This is part of our “Design Tips for Clients” series. Whether you’re one of our clients or you’re looking to learn about design, we’ll give you an introduction to color, typography, industry jargon and much more.
TIP 1: USE THE 60-30-10 RULE AS A GUIDE WHEN CHOOSING COLORS
The 60-30-10 rule says that your primary color will be used about 60 percent throughout your website. Your secondary color will be used about 30 percent throughout the design, and your tertiary color — also called the accent color — will be used about 10 percent of the time.
While this rule is specific to a three-color scheme and most websites actually have about five to seven colors, it can still be a helpful guide. If you have a five-color scheme, you could break the percentages down to 35 percent, 20 percent, 20 percent, 15 percent, and 10 percent.
Your primary color will be used the most throughout the site, so you want it to be something that works well with your other colors but is also easy to look at. For example, a lot of neon pink would be very hard for your visitors to look at and they would probably leave your website.
Meanwhile, you want to set aside an accent color to use as an indicator for a call-to-action element. Call-to-action elements grab a visitor’s attention and tell them to do something, such as “buy now” or “sign up here.” They drive your visitors to complete a goal, so you want them to be noticeable.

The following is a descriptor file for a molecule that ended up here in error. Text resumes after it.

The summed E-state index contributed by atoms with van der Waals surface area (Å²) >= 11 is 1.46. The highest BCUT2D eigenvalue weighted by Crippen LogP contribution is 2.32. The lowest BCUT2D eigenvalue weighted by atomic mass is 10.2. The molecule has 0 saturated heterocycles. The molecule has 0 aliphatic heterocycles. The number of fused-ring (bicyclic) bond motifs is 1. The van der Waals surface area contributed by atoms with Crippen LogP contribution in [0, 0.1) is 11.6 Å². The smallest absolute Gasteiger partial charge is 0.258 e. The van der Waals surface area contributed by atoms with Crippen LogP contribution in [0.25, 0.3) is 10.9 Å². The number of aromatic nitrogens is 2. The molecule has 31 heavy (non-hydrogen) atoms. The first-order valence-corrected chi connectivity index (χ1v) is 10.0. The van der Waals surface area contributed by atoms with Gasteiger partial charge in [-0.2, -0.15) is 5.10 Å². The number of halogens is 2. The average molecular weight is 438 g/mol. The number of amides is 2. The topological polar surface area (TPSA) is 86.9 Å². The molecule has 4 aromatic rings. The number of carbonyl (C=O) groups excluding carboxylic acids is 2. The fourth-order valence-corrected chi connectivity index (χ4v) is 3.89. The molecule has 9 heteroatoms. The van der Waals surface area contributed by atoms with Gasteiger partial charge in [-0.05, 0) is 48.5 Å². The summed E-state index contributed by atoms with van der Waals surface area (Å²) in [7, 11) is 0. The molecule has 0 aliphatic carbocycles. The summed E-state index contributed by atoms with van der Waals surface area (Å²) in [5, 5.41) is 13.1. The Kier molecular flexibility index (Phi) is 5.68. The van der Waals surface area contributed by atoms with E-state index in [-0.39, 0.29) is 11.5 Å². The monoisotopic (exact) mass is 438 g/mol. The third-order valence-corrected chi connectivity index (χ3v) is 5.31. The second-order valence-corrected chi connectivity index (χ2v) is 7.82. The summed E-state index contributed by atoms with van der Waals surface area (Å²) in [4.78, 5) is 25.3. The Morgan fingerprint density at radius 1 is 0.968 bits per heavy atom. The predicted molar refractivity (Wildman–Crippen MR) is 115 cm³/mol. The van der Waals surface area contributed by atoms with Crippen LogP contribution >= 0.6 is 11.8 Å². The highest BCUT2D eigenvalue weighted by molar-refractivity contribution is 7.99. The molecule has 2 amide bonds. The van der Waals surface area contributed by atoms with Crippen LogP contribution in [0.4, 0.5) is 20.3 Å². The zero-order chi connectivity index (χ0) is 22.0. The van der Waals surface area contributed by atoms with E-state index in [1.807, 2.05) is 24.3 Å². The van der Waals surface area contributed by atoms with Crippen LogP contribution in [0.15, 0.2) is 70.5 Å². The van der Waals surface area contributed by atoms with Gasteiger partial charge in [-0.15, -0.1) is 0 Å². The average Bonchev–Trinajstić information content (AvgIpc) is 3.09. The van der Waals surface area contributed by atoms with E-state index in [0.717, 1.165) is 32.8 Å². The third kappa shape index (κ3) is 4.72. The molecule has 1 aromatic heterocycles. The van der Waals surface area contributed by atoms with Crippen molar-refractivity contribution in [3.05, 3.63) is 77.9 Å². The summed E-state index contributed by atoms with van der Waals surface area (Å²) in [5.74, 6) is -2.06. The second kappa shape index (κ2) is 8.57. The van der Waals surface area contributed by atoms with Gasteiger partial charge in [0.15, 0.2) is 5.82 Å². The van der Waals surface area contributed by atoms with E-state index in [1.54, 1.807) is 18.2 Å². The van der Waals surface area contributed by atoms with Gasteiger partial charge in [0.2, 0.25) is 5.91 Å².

When choosing colors for your website, it’s important to consider how they work together, how much contrast they provide, and how often each color is used in the design.
TIP 2: HAVE A CALL-TO-ACTION COLOR AND ONLY USE IT FOR THAT PURPOSE
In Tip 1, we mentioned calls-to-action and how they drive users to complete tasks on your website, such as a purchase. Color is one of the ways to indicate something is a call-to-action elment.
By using a specific color, you “train” visitors that there is something you want them to do. If you use this color for too many elements, that message and significance of the accent color are lost.The color used for a call-to-action should stand out from the content around it.
In our example, we used a dark pink to call attention to “Contact Us” as opposed to the blue of the other calls-to-action.
TIP 3: AVOID USING RED AS A PRIMARY COLOR IN YOUR COLOR SCHEME
Red is a tricky color in design. It is typically used to alert online users to errors or possible dangers on a site. So unless you’re shopping online and see a sales price listed in red, you’ll usually have a negative perception when you see a lot of red on a web page.
Red also presents issues with accessibility. It’s difficult for most people to read a lot of red text on any color background, or a large amount of text on a red background. Then there are users with color blindness who may not be able to see red. This could make your site inaccessible for them if the red affects too much of the legibility and appearance of your content. If your website is inaccessible, then it’s not helping your business.
We recommend using red sparingly in your design and including other appearance indicators, such as underlines or button affects, if it is used as your call-to-action color.
Is there a design topic you want to know more about? Let us know in the comments or contact us through email.